WN: All so tragic!
But for some comic relief:
GRAND RAPIDS, Mich. — Rep. Peter Meijer cites Gerald R. Ford as his inspiration these days, not because the former president held his House seat for 24 years or because his name is all over this city — from its airport to its freeway to its arena — but because in Ford, the freshman congressman sees virtues lost to his political party.
Ford took control after a president resigned rather than be impeached for abusing his power in an attempt to manipulate the outcome of an election.
“It was a period of turmoil,” said Meijer, who was one of 10 Republicans who voted to impeach former President Donald Trump for inciting the Jan. 6 Capitol riot. Ford’s greatest asset, he added, was “offering — this word is becoming too loaded of late — a sense of morals, moral leadership, a sense of value and centering decency and humility.”
“God is forgiving, and — I don’t know — we’re forgiving people,” Geri Nichols, 79, of nearby Hastings, said as she spoke of her disappointment in Meijer. “But he did wrong. He didn’t support our president like he should have.”
Under an unseasonably warm sun, her boyfriend, Gary Munson, 80, shook his head, agreeing: “He doesn’t appear to be what he says he is.”
For all its political eccentricities, Michigan is not unique. Dozens of congressional candidates planning challenges next year are promoting the false claims of election fraud pressed by Trump. But western Michigan does have one distinction: It is home to 20% of the House Republicans who voted to impeach Trump — that is, two of 10.
“People think people who support Trump are like ‘Trump is our God,’ ” said Audra Johnson, one of Meijer’s Republican challengers, explaining why she refuses to get inoculated against the coronavirus with a vaccine the Trump administration helped create. “No, he’s not.”
“People are terrified,” Johnson added over grilled cheese and tomato soup at Crow’s Nest Restaurant in Kalamazoo. She added, “We’re heading toward a civil war, if we’re not already in a cold civil war.”
In March, a Republican-led state Senate inquiry into Michigan’s 2020 vote count affirmed Biden’s Michigan victory by more than 154,000 votes, nearly 3 percentage points, and found “no evidence” of “either significant acts of fraud” or “an organized, wide-scale effort to commit fraudulent activity.”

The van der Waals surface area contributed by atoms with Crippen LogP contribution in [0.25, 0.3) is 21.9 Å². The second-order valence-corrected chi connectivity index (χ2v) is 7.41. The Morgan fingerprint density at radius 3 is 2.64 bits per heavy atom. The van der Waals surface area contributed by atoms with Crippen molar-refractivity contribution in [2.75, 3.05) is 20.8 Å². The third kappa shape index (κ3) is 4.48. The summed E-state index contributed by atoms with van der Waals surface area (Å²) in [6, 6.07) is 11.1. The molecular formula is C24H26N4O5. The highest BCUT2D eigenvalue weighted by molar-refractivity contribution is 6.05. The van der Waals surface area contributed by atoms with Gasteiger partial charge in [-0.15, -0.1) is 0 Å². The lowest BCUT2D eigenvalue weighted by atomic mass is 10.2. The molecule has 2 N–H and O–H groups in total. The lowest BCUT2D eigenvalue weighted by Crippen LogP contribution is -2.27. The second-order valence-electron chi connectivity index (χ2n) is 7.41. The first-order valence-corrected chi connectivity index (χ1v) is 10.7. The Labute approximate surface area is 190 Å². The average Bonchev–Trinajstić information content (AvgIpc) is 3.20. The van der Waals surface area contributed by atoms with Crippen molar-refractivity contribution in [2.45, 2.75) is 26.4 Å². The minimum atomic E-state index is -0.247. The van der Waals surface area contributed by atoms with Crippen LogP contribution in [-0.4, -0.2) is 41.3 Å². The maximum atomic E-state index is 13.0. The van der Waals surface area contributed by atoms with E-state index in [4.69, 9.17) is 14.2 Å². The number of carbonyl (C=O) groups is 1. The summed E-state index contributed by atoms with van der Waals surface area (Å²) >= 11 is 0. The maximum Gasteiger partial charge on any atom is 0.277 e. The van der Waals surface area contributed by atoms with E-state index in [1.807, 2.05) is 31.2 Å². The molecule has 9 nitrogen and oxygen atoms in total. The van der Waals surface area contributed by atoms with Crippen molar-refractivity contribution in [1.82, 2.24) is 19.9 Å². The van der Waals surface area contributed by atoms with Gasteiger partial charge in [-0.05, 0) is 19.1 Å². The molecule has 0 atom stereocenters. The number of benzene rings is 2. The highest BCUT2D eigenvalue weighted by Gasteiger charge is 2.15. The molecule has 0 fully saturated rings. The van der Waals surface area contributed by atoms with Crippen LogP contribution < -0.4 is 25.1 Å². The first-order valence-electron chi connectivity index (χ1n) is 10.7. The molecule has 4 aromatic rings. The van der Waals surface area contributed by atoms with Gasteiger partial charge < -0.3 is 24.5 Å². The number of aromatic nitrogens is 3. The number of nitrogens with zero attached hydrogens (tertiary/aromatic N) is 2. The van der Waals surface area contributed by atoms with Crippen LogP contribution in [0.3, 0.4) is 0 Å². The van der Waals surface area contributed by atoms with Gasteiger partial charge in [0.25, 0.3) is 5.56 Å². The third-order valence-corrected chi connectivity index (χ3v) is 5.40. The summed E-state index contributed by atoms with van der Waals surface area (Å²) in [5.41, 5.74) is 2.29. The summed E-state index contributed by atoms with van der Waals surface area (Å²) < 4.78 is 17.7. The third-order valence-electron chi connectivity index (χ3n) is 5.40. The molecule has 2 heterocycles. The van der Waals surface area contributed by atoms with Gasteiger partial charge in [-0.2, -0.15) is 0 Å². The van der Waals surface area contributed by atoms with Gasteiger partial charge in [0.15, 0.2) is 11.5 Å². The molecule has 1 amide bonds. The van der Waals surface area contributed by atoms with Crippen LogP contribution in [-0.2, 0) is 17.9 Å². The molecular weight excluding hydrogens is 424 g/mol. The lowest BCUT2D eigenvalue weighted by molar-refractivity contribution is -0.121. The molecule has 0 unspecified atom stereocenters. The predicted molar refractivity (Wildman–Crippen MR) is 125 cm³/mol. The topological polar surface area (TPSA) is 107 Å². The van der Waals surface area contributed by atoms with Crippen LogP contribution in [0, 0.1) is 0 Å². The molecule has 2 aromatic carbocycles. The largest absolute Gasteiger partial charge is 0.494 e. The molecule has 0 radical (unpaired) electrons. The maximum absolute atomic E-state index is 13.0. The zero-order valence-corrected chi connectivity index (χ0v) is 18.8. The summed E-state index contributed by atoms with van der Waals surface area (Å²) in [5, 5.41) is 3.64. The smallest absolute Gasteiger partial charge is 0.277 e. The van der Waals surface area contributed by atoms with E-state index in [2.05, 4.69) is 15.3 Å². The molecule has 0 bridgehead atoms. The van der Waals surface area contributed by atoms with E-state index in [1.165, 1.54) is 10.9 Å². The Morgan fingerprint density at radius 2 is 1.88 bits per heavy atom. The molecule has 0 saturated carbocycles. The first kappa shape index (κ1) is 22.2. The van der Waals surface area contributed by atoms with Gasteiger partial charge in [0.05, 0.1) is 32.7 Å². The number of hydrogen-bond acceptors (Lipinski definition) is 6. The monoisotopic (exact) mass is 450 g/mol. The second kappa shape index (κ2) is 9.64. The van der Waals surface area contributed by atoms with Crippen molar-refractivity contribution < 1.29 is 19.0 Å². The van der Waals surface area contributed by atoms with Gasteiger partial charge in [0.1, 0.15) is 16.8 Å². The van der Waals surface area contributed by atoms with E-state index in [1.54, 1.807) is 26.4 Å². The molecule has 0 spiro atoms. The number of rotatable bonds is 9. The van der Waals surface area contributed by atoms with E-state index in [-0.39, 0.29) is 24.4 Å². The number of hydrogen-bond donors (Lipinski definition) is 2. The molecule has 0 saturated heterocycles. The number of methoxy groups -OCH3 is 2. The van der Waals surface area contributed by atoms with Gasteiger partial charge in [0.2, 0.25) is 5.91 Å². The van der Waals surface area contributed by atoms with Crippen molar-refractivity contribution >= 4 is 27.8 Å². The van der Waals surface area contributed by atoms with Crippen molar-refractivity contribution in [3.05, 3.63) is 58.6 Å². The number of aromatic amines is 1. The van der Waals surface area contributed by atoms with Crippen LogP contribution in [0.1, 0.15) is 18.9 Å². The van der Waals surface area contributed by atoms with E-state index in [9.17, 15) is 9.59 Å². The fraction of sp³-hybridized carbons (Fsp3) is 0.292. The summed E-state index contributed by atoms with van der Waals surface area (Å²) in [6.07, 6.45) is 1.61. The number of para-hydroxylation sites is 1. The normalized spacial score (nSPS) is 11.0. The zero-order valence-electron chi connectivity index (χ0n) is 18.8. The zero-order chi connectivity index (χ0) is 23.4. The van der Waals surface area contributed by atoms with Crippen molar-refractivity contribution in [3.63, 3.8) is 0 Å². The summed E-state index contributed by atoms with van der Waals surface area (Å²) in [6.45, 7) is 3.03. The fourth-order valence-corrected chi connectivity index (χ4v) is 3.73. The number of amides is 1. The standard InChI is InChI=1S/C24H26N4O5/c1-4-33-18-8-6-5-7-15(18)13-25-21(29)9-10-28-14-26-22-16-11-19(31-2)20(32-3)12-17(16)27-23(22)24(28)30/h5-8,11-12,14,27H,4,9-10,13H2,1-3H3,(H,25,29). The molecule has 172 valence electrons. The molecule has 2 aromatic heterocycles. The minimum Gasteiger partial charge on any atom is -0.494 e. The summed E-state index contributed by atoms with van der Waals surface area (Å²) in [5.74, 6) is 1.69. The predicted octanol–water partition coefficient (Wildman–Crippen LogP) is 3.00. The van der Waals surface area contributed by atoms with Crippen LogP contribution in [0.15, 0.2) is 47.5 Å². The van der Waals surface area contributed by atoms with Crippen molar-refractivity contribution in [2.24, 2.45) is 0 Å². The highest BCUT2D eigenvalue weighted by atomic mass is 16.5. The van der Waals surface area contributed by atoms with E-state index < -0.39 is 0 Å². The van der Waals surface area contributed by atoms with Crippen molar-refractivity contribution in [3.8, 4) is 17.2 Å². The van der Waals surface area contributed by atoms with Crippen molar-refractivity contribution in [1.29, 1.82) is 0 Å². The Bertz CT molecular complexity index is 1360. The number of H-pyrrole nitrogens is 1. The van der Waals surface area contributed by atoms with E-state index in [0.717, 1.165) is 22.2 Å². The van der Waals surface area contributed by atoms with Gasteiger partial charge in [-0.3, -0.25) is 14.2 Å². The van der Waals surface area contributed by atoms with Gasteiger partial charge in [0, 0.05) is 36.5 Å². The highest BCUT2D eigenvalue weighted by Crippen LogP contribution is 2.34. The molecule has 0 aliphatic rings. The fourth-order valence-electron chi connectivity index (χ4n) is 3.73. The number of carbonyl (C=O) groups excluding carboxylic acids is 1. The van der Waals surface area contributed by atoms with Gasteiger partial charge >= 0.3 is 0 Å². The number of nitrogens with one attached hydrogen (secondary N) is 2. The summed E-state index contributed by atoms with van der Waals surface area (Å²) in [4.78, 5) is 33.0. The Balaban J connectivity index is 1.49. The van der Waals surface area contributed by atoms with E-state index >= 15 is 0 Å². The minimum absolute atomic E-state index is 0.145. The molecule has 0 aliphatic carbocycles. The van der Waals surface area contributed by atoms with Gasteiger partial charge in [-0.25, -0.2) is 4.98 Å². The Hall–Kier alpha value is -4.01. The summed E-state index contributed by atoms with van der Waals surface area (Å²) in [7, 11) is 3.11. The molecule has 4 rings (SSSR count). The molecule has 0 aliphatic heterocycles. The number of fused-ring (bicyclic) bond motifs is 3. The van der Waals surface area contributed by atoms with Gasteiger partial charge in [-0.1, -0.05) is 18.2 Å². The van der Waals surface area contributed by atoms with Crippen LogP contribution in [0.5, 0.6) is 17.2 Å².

“The challenge is if you believe that Nov. 3 was a landslide victory for Donald Trump that was stolen, and Jan. 6 was the day to stop that steal,” he said. “I can’t come to an understanding with somebody when we’re dealing with completely separate sets of facts and realities.”
At a recent event, he said, a woman informed Meijer that he would shortly be arrested for treason and hauled before a military tribunal, presumably to be shot.
“People are willing to kill and die over these alternative realities,” he said.
Yet at least one of his primary challengers is amplifying that alternative reality. Johnson, a pro-Trump activist, splashed onto the scene in 2019 as the “MAGA bride,” when she appeared at her wedding reception over the July 4 weekend in a Make America Great Again dress.
She helped organize armed protests of Gov. Gretchen Whitmer’s pandemic restrictions at the state Capitol in Lansing and traveled with a convoy of buses to Washington for Trump’s Jan. 6 protest against election certification.
While she said she did not enter the Capitol that day, she said she knew people who knew people who did — peacefully, she insists.
“Honestly, they’re terrified that the FBI is going to come knock on their door,” Johnson said.
Please click on: Pro-Impeachment Republicans Face Voters’ Wrath